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Some years ago, when I was pastoring a growing church, the Holy Spirit asked me a question that opened my eyes to see how far short I was falling in fulfilling God's general vision. The Holy Spirit asked me the following question as I was reading about the future judgment of the sheep and the goats described in Matthew 25:31-46: "If everyone in your church congregation died today and stood at the judgment of the sheep and the goats, how many would be sheep and how many would be goats?" Or, more specifically, "In the last year, how many of the people in your congregation have provided food for hungry brothers and sisters in Christ, water for thirsty Christians, shelter for homeless or traveling followers of Christ, clothing for naked Christians, or visited sick or imprisoned believers?" I realized that very few had done any of those things, or anything similar to those things, even though they came to church, sang songs of worship, listened to my sermons and gave money in the offerings. Thus, they were goats by Christ's criteria, and I was at least partly to blame, because I wasn't teaching them how important it was to God that we meet the pressing needs of our brothers and sisters in Christ. I wasn't teaching them to obey all that Christ commanded. In fact, I realized that I was neglecting what was extremely important to God—the second greatest commandment, to love our neighbor as ourselves—not to mention the new commandment Jesus gave us to love one another as He loved us.
Beyond that, I eventually realized that I was actually teaching what worked against God's general goal of making disciples as I taught a modest version of the very popular "prosperity gospel" to my congregation. Although it is Jesus' will that His people not lay up treasures on earth (see Matt. 6:19-24), and that they be content with what they have even if it is only food and covering (see Heb. 13:5; 1 Tim. 6:7-8), I was teaching my wealthy American congregation that God wanted them to have even more possessions. I was teaching people not to obey Jesus in one respect (just like hundreds of thousands of other pastors around the world).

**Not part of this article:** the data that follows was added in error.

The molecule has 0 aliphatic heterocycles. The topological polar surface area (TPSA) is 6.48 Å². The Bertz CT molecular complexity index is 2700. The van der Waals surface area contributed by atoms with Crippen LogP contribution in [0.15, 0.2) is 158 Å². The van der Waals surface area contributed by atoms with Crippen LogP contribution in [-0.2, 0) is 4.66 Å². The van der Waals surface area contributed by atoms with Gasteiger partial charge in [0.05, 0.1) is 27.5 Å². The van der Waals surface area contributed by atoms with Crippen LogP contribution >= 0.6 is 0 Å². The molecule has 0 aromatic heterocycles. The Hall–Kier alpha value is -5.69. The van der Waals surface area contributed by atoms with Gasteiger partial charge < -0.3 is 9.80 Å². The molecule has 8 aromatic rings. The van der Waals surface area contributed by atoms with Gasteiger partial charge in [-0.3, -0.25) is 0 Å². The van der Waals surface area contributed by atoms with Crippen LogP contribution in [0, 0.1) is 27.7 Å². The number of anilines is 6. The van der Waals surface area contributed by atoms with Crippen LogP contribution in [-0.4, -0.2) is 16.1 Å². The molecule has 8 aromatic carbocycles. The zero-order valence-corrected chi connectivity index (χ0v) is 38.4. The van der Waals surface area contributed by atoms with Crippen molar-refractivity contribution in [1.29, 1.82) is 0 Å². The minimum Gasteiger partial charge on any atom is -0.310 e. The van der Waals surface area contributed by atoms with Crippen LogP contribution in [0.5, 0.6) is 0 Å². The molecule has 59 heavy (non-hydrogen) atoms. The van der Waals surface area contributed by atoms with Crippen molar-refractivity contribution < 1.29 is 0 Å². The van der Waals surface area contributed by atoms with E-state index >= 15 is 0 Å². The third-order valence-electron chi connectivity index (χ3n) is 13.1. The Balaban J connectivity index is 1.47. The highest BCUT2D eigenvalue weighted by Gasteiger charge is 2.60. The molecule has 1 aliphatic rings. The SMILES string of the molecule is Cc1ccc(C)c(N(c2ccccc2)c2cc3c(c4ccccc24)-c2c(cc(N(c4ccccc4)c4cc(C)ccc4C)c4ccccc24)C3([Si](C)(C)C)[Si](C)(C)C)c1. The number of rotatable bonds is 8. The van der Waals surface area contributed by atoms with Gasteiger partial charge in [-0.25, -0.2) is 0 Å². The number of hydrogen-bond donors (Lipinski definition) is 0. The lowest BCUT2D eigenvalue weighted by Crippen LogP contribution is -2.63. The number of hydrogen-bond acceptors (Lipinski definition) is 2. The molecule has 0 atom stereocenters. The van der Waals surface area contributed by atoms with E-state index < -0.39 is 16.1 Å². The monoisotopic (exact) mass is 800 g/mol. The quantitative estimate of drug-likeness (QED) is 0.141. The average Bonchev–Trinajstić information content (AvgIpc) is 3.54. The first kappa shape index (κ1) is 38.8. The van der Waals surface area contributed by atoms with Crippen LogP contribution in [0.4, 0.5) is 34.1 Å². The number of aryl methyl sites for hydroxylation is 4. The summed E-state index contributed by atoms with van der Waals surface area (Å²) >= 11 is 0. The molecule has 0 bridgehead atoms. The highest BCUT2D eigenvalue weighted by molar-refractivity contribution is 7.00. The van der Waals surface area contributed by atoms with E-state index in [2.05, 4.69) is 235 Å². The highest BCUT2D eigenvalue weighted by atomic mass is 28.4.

Once I realized what I was doing, I repented and asked my congregation to forgive me. I started to try to make disciples, teaching them to obey all that Christ commanded. I did so with fear and trepidation, suspecting that some in my congregation really didn't want to obey all of Christ's commandments, preferring a Christianity of convenience that required no sacrifice on their part. And I was right. By all indications, quite a few didn't care about suffering believers around the world. They didn't care about spreading the gospel to those who had never heard it. Rather, they primarily cared about getting more for themselves. When it came to holiness, they avoided only the most scandalous sins, sins that were condemned even by unregenerate people, and they lived lives comparable to average conservative Americans. But they really didn't love the Lord, because they didn't want to keep Jesus' commandments, the very thing He said would prove our love for Him (see John 14:21).
What I feared proved to be true—some professing Christians were really goats in sheep's clothing. When I called them to deny themselves and take up their crosses, some became angry. To them, church was primarily a social experience along with some good music, just what the world enjoys in clubs and bars. They would tolerate some preaching as long as it affirmed their salvation and God's love for them. But they didn't want to hear about what God required of them. They didn't want anyone questioning their salvation. They were unwilling to adjust their lives to conform to God's will if it cost them anything. Sure, they were willing to part with some of their money, as long as they could be convinced that God would give them more in return, and as long as they directly benefited from what they gave, such as when their money improved their church facilities.
 In a later chapter I will take a closer look at what Scripture teaches on wealth and stewardship.